Contribute to our research and help advance our understanding of human performance.
Are you one of the fittest people you know?
Or were you once a top competitor? If so, researchers at Stanford University are interested in studying what sets you apart. With just a saliva sample, they aim to study the genomes of some of the fittest people in the world. The whole process will take less than 15 minutes of your time and can be done from your home at no expense to you. Visit elite.stanford.edu for more information.
Want to help researchers study human cognitive performance?
The Memory Lab at Stanford University is looking for healthy 18-25 year olds to participate in a study on mechanisms of human cognitive performance. If you have no history of memory loss or neurological illness, normal or corrected-to normal vision, and no color blindness, please consider contacting the team. The study involves a three-hour visit to Stanford to complete a memory test while undergoing a non-invasive eye-tracking procedure. Participants will be compensated $20/hour. For more information, contact Shawn Schwartz at (650) 701-7763, or email at [email protected].
Are you looking to increase your activity level?
The Synder Lab at Stanford University is inviting people between the ages of 18 and 55 to participate in a 12-week exercise research study investigating the molecular changes that occur in the body after two types of exercise: high intensity interval training (HIIT) or endurance training. Study volunteers might receive between $200 and $450 for participating in the study. If you are currently engaged in a sedentary lifestyle and are willing to increase your activity level, visit https://snyderlabs.stanford.edu/exercise/ to learn more about the study.
Are you a runner?
Are you interested in helping to improve running performance? A research team from the University of Oregon specializing in the advancement of human performance are looking for runners of any skill level, age 18 and older, to participate in a study that involves filling out a survey, having some basic body measures and 3D body scans taken by the research team. This study requires one lab visit for approximately 45 minutes, where you will receive a $10 gift card at the end of the data collection.
Please contact Aida Chebbi, [email protected], for more information.
Seeking high school athletes for ACL injury screening study
The Human Performance Lab at Stanford University is looking for female high school athletes that play on a soccer, basketball or volleyball team to participate in a study that will help researchers develop a tool to identify athletes at risk of ACL injury. The female athlete must be between 14 and 18 years old, have uninjured knees, and be willing to participate in a 2-hour study. For more information and to see if your daughter is eligible, please complete the survey.
Are you a highly trained or elite athlete?
Researchers at the University of Oregon are conducting a study on a CORE sensor that externally monitors body temperature. If you are an endurance athlete between the ages of 18-59 years old and you are interested in participating, contact the laboratory at (541) 357–9782. You may also reach the team at [email protected]. Please leave a message with the best phone number to reach you as well as your availability.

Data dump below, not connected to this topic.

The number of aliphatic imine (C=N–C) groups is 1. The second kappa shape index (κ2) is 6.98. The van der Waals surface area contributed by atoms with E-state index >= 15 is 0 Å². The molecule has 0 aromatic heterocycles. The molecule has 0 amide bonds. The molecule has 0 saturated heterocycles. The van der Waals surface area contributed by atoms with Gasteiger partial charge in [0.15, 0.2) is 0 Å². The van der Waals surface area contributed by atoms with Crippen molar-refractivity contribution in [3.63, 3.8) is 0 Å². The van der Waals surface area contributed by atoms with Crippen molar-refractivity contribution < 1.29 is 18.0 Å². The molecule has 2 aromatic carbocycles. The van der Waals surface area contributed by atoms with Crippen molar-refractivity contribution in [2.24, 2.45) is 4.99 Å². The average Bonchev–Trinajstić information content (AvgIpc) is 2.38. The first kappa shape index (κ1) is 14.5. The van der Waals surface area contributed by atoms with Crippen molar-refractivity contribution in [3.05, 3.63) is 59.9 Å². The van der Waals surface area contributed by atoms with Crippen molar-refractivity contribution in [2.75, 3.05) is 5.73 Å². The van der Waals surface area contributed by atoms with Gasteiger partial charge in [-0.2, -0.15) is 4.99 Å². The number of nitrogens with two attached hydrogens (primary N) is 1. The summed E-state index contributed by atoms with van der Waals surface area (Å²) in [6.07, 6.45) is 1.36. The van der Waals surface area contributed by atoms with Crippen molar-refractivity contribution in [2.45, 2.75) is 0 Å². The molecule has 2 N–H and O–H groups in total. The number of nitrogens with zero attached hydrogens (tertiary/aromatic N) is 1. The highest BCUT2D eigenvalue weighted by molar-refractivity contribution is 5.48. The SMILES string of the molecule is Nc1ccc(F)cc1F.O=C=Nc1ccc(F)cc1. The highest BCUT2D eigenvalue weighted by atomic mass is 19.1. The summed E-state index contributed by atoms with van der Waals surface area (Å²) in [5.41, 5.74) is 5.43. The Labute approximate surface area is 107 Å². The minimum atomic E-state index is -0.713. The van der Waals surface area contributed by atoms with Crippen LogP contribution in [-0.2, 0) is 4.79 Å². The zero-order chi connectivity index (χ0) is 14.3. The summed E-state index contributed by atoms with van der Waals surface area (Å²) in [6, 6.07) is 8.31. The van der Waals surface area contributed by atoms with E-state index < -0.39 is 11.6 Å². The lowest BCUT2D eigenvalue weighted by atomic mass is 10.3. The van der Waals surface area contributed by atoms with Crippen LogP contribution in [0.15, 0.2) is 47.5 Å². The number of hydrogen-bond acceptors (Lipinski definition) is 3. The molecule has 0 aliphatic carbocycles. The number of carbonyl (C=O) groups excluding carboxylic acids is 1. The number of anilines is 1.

Seeking participants with or without knee pain
Researchers at Stanford Medicine are recruiting participants for a study on [18F] Sodium Fluoride PET-MRI scanning for the evaluation of musculoskeletal pain, inflammation, and skeletal abnormalities. If you are between the ages of 18-80 years, and are either 1) healthy, with no knee injuries or pain or 2) diagnosed with knee osteoarthritis in one knee, you may be eligible for the study. Please read the flyer for more information or contact Yael Vainberg at [email protected].
Interested in helping researchers understand muscle contraction and fatigue?
Researchers at the University of Oregon are seeking volunteers (18-35 and 65-80 years of age) for a muscle physiology research study investigating the proteins involved in muscle contraction and whether they are altered by age and fatigue caused by repetitive activities. The study will involve 3 visits to the lab and a muscle biopsy taken from each leg. There is a $200 compensation for complete participation. For more information, please contact Dr. Damien Callahan at (541) 346-5040 or [email protected].
Seeking participants for essential amino acids and blood flow restriction study
University of Oregon researchers are seeking volunteers between 18 and 40 years old for a study investigating the effect of essential amino acid (EAA) supplementation with and without blood flow restriction (BFR) exercise on muscle structure and function. Volunteers will have a baseline biopsy in each leg and then complete 14 days of combined EAA (3x/day; for all 14 days) and BFR (3x/week; 6x total) training. After the two weeks of training, they will obtain biopsies from each leg. Volunteers will return four weeks later for final biopsies in each leg. There is a $300 compensation for complete participation. For more information, please contact Helia Megowan at [email protected].
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